(Warning: Minor spoilers below.)
In replaying Naughty Dog's "The Last of Us" one year later via its PlayStation 4 remaster, much was the same for me.
I still worship the economy of its writing. When Joel (Troy Baker) and Ellie (Ashley Johnson) just say the other's name, it feels downright revolutionary for gaming how much mood and meaning director Bruce Straley and creative director Neil Druckmann wring from that one syllable. It feels real.
I still mope at Gustavo Santaolalla's score. His minor strings work in perfect concert with the crumbling, untamed ghost towns that link together Joel and Ellie's cross-country odyssey. In those graveyards of fungal plague, there's a sense of place and progression that few other games have achieved.
I still hang on every turn of the story. Knowing the bitter destination just makes the sweet moments between Joel and Ellie that much more fateful. And having now relived her loss in "Left Behind" and her heroism in "The Last of Us" — and all her casually gratuitous cussing along the way — I'm ready to call Ellie my favorite video game character, ever.
I'm still utterly spellbound by this game — just now at 60 frames per second and in 1080p resolution.
I also chose a hard run for "Remastered," which sharpened my appreciation for the game's action. Sure, it's not the eureka moment the storytelling is, but it's brainy and brutal enough to sustain, if not enhance, the tone of survival. Because when I scraped by some of those packs of clickers and bloaters with half a dozen rounds and a brick or two, that's precisely how it felt: I survived.
Maybe that's why I found sanctuary in the game's new photo mode. For every hour of the game proper, I spent about 15 minutes pausing to size up screenshots. Urgently I'd try on filters and frames in hopes of recording whatever chaotic, poignant or weirdly funny moments I could from my journey.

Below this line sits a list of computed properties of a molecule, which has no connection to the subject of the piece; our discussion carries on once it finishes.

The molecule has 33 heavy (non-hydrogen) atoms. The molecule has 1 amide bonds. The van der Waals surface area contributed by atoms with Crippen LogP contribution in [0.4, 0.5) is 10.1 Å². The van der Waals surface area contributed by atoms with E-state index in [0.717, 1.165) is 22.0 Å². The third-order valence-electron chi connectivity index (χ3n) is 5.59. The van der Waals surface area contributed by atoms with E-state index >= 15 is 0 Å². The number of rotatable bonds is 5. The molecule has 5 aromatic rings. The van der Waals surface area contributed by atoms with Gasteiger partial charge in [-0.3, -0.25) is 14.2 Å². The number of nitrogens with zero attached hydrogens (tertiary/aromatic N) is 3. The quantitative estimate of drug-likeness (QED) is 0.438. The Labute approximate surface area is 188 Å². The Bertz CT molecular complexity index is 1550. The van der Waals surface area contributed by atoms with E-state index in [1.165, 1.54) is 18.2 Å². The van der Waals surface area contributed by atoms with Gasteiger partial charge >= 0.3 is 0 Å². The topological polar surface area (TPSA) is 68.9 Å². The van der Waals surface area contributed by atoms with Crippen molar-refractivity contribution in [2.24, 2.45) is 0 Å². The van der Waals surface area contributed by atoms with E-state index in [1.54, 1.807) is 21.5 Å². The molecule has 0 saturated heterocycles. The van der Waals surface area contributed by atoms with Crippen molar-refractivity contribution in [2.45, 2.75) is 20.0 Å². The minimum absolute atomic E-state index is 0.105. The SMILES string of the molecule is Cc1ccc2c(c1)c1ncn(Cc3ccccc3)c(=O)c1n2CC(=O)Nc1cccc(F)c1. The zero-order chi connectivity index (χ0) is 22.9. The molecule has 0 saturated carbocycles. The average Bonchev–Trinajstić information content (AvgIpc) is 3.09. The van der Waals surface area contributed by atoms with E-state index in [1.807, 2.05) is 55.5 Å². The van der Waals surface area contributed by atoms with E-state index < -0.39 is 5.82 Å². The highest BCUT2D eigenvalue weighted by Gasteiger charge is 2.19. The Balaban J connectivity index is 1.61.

But, for me, there was one real revelation in "The Last of Us: Remastered," and it wasn't any of that.
It was the multiplayer.
I spent a few hours with Factions mode when I reviewed "The Last of Us" on PlayStation 3, and for some reason — maybe online shooter fatigue, maybe my lingering awe at the single-player campaign — I was unmoved.
I wasn't this time. About 50 matches in, I'm almost as awestruck by the mode as I was by Joel and Ellie's story.
Like the writing, the matchmaking feeds off elegance. It's just four vs. four. It's just three different-enough match types. It's just a few bullets in your clip.
Once again, though, Naughty Dog's workmanship makes an addictive lot from so little.
Every match begins with a strategic decision: Do you go hunting, or do you sacrifice some time to stock up on materials at the map's toolboxes so you can craft Molotovs or nail bombs? Choose the former and you'll maybe notch a kill at the risk of finding yourself outgunned later. Choose the latter and you might risk depriving your three teammates of backup — or getting crept upon yourself.
As the title would suggest, teamwork is especially wise in Factions. Not only does the real-time item crafting and healing make watching each others' backs helpful, but most deaths begin with downs from which teammates can revive you — or enemies can execute you. And every life counts.
All three game modes center on death — there's no domination or capture the flag, where lives are a means to an end. Supply Raid is like standard team deathmatch, giving each team 20 all-purpose lives, while Survivors structures the match as a best-of-four where rounds are lost when all four members of a team are killed. Interrogation twists the action in a manner like "Call of Duty's" Kill Confirmed mode by requiring you to hold up downed enemies until you unlock their supply safe, which can only be cracked after several vulnerable minutes of dial-turning.
There are problems in Factions Mode, sure. Hit boxes can be spotty; I've seen a few players gunned down several feet away from a bullet's path. And the ability to tweak match rules, like adding lives to the Supply Raid limit, would be cool.
Also, I'm still not entirely clear on the stakes for the meta game of the multiplayer: Managing a community by collecting blue vials of all-purpose "resources" in your matches, and fending off invaders by meeting quotas for executions and other stats. Good community management gives you one-time perks, like discounts on the armor and ammo upgrades you can buy mid-match — but other than that, I'm not sure why I should worry about all the people in my camp starving to death.
Maybe I'll find out, because I plan on spending several more hours with Factions. And as the 10-million-and-growing PlayStation 4 user base discovers its strategic thrills while waiting for more Sony exclusives, this terrifically unique multiplayer just may make "The Last of Us: Remastered" the game that keeps on giving for Sony.